Sarah lives in the shadows of her beautiful ballerina sister, Scarlett. In her family, Sarah’s nickname is “Bean” while her sister is seen as the adventurous and popular one. Her boyfriend Tucker ends his relationship with Sarah because she doesn’t have any other interests besides science. Apparently, Sarah is now too boring for his “changing” personality. Heartbroken, Sarah is left to wonder about her self worth and confidence. But after some time, she comes up with a plan–she decides to pass herself as someone older, someone like Scarlett. She calls it “The Scarlett Experiment”.
While spending the summer in Cape Cod, Sarah takes it upon herself to dress in Scarlett’s clothes. She also meets a college guy named Andrew. Sarah believes he sees her like Scarlett–fun, outgoing and ready to have fun–and soon a romance blossoms. But Andrew believes Sarah is older – and she never corrects him – and Sarah fears that eventually he’ll find out the truth.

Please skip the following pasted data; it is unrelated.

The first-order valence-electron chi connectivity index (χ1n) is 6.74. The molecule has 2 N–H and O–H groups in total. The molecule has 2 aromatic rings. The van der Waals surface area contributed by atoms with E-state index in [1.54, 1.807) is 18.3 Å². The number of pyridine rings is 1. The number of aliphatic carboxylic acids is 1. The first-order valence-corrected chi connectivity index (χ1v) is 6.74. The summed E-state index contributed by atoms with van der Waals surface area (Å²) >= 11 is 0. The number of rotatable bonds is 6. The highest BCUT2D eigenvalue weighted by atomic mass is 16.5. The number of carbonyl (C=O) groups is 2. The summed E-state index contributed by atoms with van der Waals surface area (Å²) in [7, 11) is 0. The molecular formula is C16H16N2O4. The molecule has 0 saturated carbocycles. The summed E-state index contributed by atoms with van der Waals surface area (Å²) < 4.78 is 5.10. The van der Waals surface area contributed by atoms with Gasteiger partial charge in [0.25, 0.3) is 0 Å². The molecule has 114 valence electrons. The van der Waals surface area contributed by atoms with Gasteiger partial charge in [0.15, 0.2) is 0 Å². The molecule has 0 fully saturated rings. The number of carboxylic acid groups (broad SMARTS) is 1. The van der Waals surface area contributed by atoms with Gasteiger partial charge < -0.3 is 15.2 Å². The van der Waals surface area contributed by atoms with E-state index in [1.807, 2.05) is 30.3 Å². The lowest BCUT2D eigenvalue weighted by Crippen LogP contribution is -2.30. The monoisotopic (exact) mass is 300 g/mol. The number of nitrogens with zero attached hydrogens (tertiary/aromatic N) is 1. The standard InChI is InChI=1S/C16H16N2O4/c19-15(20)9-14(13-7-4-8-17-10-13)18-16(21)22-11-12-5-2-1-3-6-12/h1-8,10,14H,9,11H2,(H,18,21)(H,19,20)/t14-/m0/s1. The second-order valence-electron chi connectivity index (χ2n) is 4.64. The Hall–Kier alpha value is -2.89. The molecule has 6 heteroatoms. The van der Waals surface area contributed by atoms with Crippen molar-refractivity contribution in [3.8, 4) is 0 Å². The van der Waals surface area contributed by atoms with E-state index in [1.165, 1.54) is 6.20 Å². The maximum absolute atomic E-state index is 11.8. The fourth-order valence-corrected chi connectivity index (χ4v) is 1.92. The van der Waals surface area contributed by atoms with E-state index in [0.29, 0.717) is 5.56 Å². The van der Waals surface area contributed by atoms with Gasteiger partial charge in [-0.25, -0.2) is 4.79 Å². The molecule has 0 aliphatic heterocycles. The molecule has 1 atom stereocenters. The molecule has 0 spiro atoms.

This YA novel is much more than a cutesy summer romance novel. It accurately portrays the feelings many teenagers will relate to–ones of wanting to grow up and be more likable.
Between Us and the Moon was definitely more character than plot driven; Rebecca Maizel spends a lot of time on describing the the characters’ personal growth and their relationships with each other. The family dynamic in this book was interesting as well. Sarah might not seem likable at first because of her repeated lies but as a reader, I could sympathize with her because she just wants to fit in with everyone else yet remain true to herself.
The ending of the book is open ended and not quite complete, leaving room for a sequel. In a way, I liked the fact that there was no “happily ever after”. The novel gives off vibes similar to Judy Blume’s Forever–a coming of age first romance with somewhat graphic details. It’s definitely a different take on the usual squeaky clean YA fiction. I do admire clean books but also find it more powerful when teenagers are aware of their sexual relationships and the choices those can lead to. I’d recommend Between Us and the Moon to fans of Sarah Dessen and Kasie West.
Benish Khan has her B.A in Psychology and Religion from the University of New York. She’s a psychologist and artist by day, and a bookworm by night. She currently blogs at feministreflections.com.
Review copy was provided free of any obligation by HarperTeen. No monetary or any other form of compensation was received.